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Control nvim processes using "nvr" commandline tool

Project description


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- `Intro <#intro>`__
- `Use case <#use-case>`__
- `Installation <#installation>`__
- `Usage <#usage>`__
- `FAQ <#faq>`__
- `Demos <#demos>`__


**nvr** is a tool that helps controlling nvim processes.

It basically does two things:

1. adds back the ``--remote`` family of options (see ``man vim``)
2. helps controlling the current nvim from within ``:terminal``

To target a certain nvim process, you either use the ``--servername``
option or set the environment variable ``$NVIM_LISTEN_ADDRESS``.

Since ``$NVIM_LISTEN_ADDRESS`` is implicitely set by each nvim process,
you can call **nvr** from within Neovim (``:terminal``) without
specifying ``--servername``.

Use case

Imagine Neovim is set as your default editor: ``EDITOR=nvim``.

Now run ``git commit``. In a regular shell, a new nvim process starts. In a
terminal buffer (``:terminal``), a new nvim process starts as well. Now you
have one nvim nested within another. You don't want that. Put this in your

.. code:: vim

if has('nvim')
let $VISUAL = 'nvr -cc split --remote-wait'

That way, you get a new window for entering the commit message instead of a
nested nvim process.

Alternatively, you can make git always using nvr. In a regular shell, nvr will
create a new nvim process. In a terminal buffer, nvr will open a new buffer.


$ git config --global core.editor 'nvr --remote-wait-silent'



$ pip3 install neovim-remote

On most systems this will be good enough.

If you get a "permission denied" error, don't use ``sudo`` to force it! Use
this instead:


$ pip3 install --user neovim-remote

..and make sure that ``~/.local/bin`` is in $PATH.


Start a nvim process (which acts as a server) in one shell:


$ NVIM_LISTEN_ADDRESS=/tmp/nvimsocket nvim

And do this in another shell:

.. code:: shell

$ # Spares us from using --servername all the time:
$ export NVIM_LISTEN_ADDRESS=/tmp/nvimsocket
$ # This is optional, since nvr assumes /tmp/nvimsocket by default.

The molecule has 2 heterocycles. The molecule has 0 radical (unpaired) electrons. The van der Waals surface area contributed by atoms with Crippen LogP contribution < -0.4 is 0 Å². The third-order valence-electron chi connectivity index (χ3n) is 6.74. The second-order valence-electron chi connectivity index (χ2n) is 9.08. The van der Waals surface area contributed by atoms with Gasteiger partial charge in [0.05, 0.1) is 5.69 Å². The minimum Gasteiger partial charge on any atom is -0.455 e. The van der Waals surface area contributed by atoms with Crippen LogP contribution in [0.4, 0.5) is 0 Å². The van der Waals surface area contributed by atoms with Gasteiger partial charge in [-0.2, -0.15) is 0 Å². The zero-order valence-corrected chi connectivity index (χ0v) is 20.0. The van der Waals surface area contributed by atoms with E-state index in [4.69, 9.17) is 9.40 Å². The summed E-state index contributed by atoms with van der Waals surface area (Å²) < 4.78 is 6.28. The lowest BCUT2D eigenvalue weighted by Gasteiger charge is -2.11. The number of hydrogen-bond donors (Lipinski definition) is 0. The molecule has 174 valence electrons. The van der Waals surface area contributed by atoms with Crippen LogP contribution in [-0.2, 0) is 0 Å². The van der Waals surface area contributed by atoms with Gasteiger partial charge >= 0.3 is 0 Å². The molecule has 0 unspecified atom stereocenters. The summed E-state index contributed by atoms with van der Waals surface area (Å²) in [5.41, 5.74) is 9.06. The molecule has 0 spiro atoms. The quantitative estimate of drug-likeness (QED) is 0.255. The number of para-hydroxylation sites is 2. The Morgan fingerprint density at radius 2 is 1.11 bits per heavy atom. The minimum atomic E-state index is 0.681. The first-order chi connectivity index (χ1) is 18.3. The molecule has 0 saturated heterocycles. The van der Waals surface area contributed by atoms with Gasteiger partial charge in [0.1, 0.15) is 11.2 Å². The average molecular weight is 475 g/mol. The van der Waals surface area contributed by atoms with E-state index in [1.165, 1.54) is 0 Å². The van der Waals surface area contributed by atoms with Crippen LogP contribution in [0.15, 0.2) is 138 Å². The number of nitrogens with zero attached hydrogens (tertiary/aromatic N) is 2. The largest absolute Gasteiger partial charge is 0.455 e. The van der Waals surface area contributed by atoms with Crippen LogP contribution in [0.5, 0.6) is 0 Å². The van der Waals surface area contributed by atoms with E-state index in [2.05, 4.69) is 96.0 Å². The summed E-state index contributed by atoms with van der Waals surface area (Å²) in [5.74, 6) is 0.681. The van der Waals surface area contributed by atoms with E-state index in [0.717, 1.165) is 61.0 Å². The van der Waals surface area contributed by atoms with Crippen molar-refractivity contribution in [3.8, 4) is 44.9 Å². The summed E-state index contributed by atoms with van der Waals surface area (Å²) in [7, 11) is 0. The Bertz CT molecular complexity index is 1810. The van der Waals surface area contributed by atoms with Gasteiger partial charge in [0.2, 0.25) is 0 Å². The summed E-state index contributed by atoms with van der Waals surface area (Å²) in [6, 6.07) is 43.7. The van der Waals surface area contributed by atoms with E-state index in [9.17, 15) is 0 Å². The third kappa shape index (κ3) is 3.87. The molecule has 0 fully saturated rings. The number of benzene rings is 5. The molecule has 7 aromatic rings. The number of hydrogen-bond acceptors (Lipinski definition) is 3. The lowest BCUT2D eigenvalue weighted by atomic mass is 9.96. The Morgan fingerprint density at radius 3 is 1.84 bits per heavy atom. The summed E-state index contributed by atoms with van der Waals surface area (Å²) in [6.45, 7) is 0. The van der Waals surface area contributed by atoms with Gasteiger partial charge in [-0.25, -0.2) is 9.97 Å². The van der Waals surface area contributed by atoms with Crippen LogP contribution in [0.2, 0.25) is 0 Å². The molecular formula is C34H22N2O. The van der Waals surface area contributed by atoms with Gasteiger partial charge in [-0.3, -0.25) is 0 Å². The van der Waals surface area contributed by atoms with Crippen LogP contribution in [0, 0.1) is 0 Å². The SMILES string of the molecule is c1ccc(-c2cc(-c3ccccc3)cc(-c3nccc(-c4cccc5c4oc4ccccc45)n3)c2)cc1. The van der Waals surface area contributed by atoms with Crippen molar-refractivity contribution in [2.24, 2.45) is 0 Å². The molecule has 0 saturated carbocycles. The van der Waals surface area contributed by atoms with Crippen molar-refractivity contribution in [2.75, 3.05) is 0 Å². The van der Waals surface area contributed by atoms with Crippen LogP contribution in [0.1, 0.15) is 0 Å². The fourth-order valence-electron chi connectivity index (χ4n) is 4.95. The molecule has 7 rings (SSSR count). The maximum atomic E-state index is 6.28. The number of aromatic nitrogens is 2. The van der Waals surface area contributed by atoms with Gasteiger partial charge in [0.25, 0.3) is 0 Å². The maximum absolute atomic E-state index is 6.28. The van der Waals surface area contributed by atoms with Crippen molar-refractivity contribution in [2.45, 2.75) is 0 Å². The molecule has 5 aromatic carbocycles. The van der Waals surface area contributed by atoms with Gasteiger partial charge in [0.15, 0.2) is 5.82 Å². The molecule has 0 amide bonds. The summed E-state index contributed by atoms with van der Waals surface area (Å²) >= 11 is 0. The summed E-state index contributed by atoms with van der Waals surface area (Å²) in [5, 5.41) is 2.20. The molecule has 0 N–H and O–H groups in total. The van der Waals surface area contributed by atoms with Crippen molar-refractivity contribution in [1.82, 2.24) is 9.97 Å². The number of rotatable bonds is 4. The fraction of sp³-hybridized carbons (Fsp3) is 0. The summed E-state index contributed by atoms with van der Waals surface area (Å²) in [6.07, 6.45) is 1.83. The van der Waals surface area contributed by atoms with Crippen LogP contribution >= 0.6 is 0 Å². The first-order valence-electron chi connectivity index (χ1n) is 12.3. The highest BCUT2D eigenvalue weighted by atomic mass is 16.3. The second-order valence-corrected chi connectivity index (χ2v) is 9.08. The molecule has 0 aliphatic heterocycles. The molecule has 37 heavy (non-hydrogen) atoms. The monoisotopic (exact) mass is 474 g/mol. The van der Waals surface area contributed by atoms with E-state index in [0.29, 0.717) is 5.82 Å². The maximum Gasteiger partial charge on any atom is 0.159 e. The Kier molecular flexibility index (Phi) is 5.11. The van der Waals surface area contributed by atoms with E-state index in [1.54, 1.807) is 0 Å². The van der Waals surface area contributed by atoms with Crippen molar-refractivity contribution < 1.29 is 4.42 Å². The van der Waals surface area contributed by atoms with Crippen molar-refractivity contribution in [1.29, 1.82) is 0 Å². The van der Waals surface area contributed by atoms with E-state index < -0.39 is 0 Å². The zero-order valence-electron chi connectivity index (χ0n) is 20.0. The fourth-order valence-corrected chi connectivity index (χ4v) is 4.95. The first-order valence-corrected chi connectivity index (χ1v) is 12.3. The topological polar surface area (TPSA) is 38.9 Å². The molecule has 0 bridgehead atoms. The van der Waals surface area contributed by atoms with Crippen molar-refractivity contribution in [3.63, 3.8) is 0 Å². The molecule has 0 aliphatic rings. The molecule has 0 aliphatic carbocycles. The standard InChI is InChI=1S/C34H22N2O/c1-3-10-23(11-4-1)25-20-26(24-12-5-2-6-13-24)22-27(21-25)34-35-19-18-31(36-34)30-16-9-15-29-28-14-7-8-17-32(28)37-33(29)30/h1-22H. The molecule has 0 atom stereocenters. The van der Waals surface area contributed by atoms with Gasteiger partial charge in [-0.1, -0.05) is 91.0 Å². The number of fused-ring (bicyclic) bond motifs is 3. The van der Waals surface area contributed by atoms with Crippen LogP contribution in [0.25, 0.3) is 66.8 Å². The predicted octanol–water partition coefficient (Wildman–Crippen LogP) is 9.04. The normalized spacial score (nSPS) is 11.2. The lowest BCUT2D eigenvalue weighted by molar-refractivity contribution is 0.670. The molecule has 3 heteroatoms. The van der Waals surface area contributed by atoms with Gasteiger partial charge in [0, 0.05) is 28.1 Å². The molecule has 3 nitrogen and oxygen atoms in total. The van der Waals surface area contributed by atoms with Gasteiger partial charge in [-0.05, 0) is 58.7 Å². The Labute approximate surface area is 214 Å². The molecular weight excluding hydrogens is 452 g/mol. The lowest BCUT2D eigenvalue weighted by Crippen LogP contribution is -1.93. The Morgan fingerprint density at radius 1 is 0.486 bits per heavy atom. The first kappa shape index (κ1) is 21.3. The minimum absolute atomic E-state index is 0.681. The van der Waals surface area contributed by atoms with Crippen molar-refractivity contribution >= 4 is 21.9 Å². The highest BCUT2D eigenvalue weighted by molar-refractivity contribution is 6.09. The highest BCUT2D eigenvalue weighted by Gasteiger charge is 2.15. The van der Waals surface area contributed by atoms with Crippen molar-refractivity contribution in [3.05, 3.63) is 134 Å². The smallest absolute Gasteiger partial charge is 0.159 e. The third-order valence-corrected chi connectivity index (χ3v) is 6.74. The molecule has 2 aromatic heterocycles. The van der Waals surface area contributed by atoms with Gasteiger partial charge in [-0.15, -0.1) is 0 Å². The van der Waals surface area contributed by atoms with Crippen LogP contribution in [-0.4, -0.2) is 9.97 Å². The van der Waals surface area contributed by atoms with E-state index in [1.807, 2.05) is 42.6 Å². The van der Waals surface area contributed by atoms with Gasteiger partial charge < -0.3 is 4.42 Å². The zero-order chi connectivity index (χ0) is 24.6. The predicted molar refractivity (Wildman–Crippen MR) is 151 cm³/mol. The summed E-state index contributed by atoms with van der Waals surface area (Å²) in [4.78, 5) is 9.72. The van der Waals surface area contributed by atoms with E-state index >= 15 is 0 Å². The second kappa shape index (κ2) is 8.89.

$ # Open two files:
$ nvr --remote file1 file2

$ # Send keys to the current buffer:
$ nvr --remote-send 'iabc<esc>'
$ # Enter insert mode, insert 'abc', and go back to normal mode again.

$ # Evaluate any VimL expression, e.g. get all listed buffers:
$ nvr --remote-expr "join(sort(map(filter(range(bufnr('$')), 'buflisted(v:val)'), 'bufname(v:val)')), "\""\n"\"")"

See ``nvr -h`` for all options.


*(Click on the GIFs to watch them full-size.)*

Using nvr from another shell: |Demo 1|

Using nvr from within ``:terminal``: |Demo 2|

.. |Demo 1| image::
.. |Demo 2| image::


**How to open directories?**

``:e /tmp`` opens a directory view via netrw. Netrw works by hooking
into certain events, ``BufEnter`` in this case (see ``:au FileExplorer``
for all of them).

Unfortunately Neovim's API doesn't trigger any autocmds on its own, so
simply ``nvr /tmp`` won't work. Meanwhile you can work around it like


$ nvr /tmp -c 'doautocmd BufEnter'

**Reading from stdin?**

Yes! E.g. ``echo "foo\nbar" | nvr -o -`` and ``cat file | nvr --remote -`` work
just as you would expect them to work.

**Exit code?**

If you use a `recent enough Neovim
nvr will use the same exit code as the linked nvim.

E.g. ``nvr --remote-wait <file>`` and then ``:cquit`` in the linked nvim will
make nvr return with 1.

**Talking to nvr from Neovim?**

Imagine ``nvr --remote-wait file``. The buffer that represents "file" in Neovim
now has a local variable ``b:nvr``. It's a list of channels for each connected
nvr process.

If we wanted to create a command that disconnects all nvr processes with exit
code 1:

.. code:: vim

command! Cquit
\ if exists('b:nvr')
\| for chanid in b:nvr
\| silent! call rpcnotify(chanid, 'Exit', 1)
\| endfor
\| endif

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